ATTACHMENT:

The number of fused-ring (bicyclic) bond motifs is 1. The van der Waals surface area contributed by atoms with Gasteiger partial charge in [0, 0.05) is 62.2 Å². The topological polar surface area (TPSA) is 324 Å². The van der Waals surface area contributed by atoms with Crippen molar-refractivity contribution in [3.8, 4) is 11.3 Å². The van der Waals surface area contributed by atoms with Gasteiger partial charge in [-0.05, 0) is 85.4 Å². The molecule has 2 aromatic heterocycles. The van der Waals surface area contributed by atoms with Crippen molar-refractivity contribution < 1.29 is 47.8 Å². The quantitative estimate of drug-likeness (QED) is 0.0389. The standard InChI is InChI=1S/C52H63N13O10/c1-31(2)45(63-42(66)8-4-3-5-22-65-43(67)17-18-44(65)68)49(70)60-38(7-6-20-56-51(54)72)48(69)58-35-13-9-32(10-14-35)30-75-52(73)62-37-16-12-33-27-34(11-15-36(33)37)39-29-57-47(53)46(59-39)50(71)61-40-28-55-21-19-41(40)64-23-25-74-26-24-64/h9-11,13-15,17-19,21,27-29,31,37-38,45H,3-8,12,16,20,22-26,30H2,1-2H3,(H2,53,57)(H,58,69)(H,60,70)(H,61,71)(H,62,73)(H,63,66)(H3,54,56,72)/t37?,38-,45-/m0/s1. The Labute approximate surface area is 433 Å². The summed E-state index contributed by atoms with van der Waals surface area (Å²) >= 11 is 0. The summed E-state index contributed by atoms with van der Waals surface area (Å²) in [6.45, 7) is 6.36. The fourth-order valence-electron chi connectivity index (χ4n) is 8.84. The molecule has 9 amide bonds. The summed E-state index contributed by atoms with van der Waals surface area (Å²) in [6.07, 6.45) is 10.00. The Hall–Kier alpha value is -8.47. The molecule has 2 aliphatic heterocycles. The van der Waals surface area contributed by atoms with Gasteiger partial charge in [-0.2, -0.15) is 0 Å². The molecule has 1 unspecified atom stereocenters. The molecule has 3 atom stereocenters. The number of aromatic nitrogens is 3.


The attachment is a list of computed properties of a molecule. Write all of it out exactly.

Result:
The number of fused-ring (bicyclic) bond motifs is 1. The van der Waals surface area contributed by atoms with Gasteiger partial charge in [0, 0.05) is 62.2 Å². The topological polar surface area (TPSA) is 324 Å². The van der Waals surface area contributed by atoms with Crippen molar-refractivity contribution in [3.8, 4) is 11.3 Å². The van der Waals surface area contributed by atoms with Gasteiger partial charge in [-0.05, 0) is 85.4 Å². The molecule has 2 aromatic heterocycles. The van der Waals surface area contributed by atoms with Crippen molar-refractivity contribution < 1.29 is 47.8 Å². The quantitative estimate of drug-likeness (QED) is 0.0389. The standard InChI is InChI=1S/C52H63N13O10/c1-31(2)45(63-42(66)8-4-3-5-22-65-43(67)17-18-44(65)68)49(70)60-38(7-6-20-56-51(54)72)48(69)58-35-13-9-32(10-14-35)30-75-52(73)62-37-16-12-33-27-34(11-15-36(33)37)39-29-57-47(53)46(59-39)50(71)61-40-28-55-21-19-41(40)64-23-25-74-26-24-64/h9-11,13-15,17-19,21,27-29,31,37-38,45H,3-8,12,16,20,22-26,30H2,1-2H3,(H2,53,57)(H,58,69)(H,60,70)(H,61,71)(H,62,73)(H,63,66)(H3,54,56,72)/t37?,38-,45-/m0/s1. The Labute approximate surface area is 433 Å². The summed E-state index contributed by atoms with van der Waals surface area (Å²) >= 11 is 0. The summed E-state index contributed by atoms with van der Waals surface area (Å²) in [6.45, 7) is 6.36. The fourth-order valence-electron chi connectivity index (χ4n) is 8.84. The molecule has 9 amide bonds. The summed E-state index contributed by atoms with van der Waals surface area (Å²) in [6.07, 6.45) is 10.00. The Hall–Kier alpha value is -8.47. The molecule has 2 aliphatic heterocycles. The van der Waals surface area contributed by atoms with Gasteiger partial charge in [-0.2, -0.15) is 0 Å². The molecule has 1 unspecified atom stereocenters. The molecule has 3 atom stereocenters. The number of aromatic nitrogens is 3.